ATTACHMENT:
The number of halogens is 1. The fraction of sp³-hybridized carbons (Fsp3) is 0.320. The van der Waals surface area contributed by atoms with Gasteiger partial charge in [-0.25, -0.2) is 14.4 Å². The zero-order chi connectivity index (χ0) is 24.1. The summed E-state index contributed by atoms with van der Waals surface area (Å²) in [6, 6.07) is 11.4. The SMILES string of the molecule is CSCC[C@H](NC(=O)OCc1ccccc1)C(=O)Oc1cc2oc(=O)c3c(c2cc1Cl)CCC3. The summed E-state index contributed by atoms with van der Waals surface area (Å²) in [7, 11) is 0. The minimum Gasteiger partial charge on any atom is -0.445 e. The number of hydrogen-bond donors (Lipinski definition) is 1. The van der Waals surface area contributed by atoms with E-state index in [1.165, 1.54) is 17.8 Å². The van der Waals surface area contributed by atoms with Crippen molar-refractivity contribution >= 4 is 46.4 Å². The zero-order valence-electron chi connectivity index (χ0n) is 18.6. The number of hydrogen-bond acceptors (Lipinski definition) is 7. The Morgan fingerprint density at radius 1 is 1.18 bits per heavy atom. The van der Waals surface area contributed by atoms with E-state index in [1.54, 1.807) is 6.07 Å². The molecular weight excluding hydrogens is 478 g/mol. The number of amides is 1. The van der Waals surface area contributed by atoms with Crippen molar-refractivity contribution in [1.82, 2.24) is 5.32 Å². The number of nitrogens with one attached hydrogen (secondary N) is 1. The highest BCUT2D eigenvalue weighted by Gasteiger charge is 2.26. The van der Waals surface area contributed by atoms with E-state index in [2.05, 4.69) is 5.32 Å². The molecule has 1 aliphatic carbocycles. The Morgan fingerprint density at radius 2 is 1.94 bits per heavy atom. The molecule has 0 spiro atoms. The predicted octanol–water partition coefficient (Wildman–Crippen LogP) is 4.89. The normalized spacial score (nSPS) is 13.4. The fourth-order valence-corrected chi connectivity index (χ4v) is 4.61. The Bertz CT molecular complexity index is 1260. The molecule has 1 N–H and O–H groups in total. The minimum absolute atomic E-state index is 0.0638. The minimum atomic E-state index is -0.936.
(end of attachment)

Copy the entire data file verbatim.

The number of halogens is 1. The fraction of sp³-hybridized carbons (Fsp3) is 0.320. The van der Waals surface area contributed by atoms with Gasteiger partial charge in [-0.25, -0.2) is 14.4 Å². The zero-order chi connectivity index (χ0) is 24.1. The summed E-state index contributed by atoms with van der Waals surface area (Å²) in [6, 6.07) is 11.4. The SMILES string of the molecule is CSCC[C@H](NC(=O)OCc1ccccc1)C(=O)Oc1cc2oc(=O)c3c(c2cc1Cl)CCC3. The summed E-state index contributed by atoms with van der Waals surface area (Å²) in [7, 11) is 0. The minimum Gasteiger partial charge on any atom is -0.445 e. The number of hydrogen-bond donors (Lipinski definition) is 1. The van der Waals surface area contributed by atoms with E-state index in [1.165, 1.54) is 17.8 Å². The van der Waals surface area contributed by atoms with Crippen molar-refractivity contribution >= 4 is 46.4 Å². The zero-order valence-electron chi connectivity index (χ0n) is 18.6. The number of hydrogen-bond acceptors (Lipinski definition) is 7. The Morgan fingerprint density at radius 1 is 1.18 bits per heavy atom. The van der Waals surface area contributed by atoms with E-state index in [1.54, 1.807) is 6.07 Å². The molecular weight excluding hydrogens is 478 g/mol. The number of amides is 1. The van der Waals surface area contributed by atoms with Crippen molar-refractivity contribution in [1.82, 2.24) is 5.32 Å². The number of nitrogens with one attached hydrogen (secondary N) is 1. The highest BCUT2D eigenvalue weighted by Gasteiger charge is 2.26. The van der Waals surface area contributed by atoms with E-state index in [2.05, 4.69) is 5.32 Å². The molecule has 1 aliphatic carbocycles. The Morgan fingerprint density at radius 2 is 1.94 bits per heavy atom. The molecule has 0 spiro atoms. The predicted octanol–water partition coefficient (Wildman–Crippen LogP) is 4.89. The normalized spacial score (nSPS) is 13.4. The fourth-order valence-corrected chi connectivity index (χ4v) is 4.61. The Bertz CT molecular complexity index is 1260. The molecule has 1 N–H and O–H groups in total. The minimum absolute atomic E-state index is 0.0638. The minimum atomic E-state index is -0.936.